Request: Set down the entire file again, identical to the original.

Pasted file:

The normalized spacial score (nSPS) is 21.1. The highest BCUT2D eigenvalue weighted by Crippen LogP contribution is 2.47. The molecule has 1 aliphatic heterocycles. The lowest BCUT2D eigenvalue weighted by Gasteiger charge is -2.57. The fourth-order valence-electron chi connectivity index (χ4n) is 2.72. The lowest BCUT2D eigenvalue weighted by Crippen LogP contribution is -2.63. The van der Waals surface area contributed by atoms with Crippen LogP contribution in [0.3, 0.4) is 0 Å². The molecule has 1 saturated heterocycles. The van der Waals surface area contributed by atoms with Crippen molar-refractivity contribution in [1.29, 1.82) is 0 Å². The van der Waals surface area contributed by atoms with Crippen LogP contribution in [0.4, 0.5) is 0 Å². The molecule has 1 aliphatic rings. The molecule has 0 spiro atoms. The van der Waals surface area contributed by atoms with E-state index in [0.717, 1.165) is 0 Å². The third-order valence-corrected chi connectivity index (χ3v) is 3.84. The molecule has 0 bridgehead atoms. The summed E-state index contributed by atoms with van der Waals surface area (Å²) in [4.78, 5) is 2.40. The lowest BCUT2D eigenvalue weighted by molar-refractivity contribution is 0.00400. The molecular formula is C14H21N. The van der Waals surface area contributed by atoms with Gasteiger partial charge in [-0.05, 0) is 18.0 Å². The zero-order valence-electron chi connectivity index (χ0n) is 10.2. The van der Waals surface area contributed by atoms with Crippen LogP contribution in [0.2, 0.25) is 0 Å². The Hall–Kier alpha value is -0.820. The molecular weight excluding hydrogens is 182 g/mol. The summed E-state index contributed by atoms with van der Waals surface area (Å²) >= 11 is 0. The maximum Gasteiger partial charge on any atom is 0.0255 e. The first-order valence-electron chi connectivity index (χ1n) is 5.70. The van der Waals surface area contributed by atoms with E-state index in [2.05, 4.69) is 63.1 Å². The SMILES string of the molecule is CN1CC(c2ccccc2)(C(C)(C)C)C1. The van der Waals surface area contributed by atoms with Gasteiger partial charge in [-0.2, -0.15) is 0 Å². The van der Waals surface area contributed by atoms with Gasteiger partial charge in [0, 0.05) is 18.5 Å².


The normalized spacial score (nSPS) is 21.1. The highest BCUT2D eigenvalue weighted by Crippen LogP contribution is 2.47. The molecule has 1 aliphatic heterocycles. The lowest BCUT2D eigenvalue weighted by Gasteiger charge is -2.57. The fourth-order valence-electron chi connectivity index (χ4n) is 2.72. The lowest BCUT2D eigenvalue weighted by Crippen LogP contribution is -2.63. The van der Waals surface area contributed by atoms with Crippen LogP contribution in [0.3, 0.4) is 0 Å². The molecule has 1 saturated heterocycles. The van der Waals surface area contributed by atoms with Crippen molar-refractivity contribution in [1.29, 1.82) is 0 Å². The van der Waals surface area contributed by atoms with Crippen LogP contribution in [0.4, 0.5) is 0 Å². The molecule has 1 aliphatic rings. The molecule has 0 spiro atoms. The van der Waals surface area contributed by atoms with E-state index in [0.717, 1.165) is 0 Å². The third-order valence-corrected chi connectivity index (χ3v) is 3.84. The molecule has 0 bridgehead atoms. The summed E-state index contributed by atoms with van der Waals surface area (Å²) in [4.78, 5) is 2.40. The lowest BCUT2D eigenvalue weighted by molar-refractivity contribution is 0.00400. The molecular formula is C14H21N. The van der Waals surface area contributed by atoms with Gasteiger partial charge in [-0.05, 0) is 18.0 Å². The zero-order valence-electron chi connectivity index (χ0n) is 10.2. The van der Waals surface area contributed by atoms with Crippen LogP contribution in [0.2, 0.25) is 0 Å². The Hall–Kier alpha value is -0.820. The molecular weight excluding hydrogens is 182 g/mol. The summed E-state index contributed by atoms with van der Waals surface area (Å²) >= 11 is 0. The maximum Gasteiger partial charge on any atom is 0.0255 e. The first-order valence-electron chi connectivity index (χ1n) is 5.70. The van der Waals surface area contributed by atoms with E-state index in [2.05, 4.69) is 63.1 Å². The SMILES string of the molecule is CN1CC(c2ccccc2)(C(C)(C)C)C1. The van der Waals surface area contributed by atoms with Gasteiger partial charge in [-0.2, -0.15) is 0 Å². The van der Waals surface area contributed by atoms with Gasteiger partial charge in [0, 0.05) is 18.5 Å².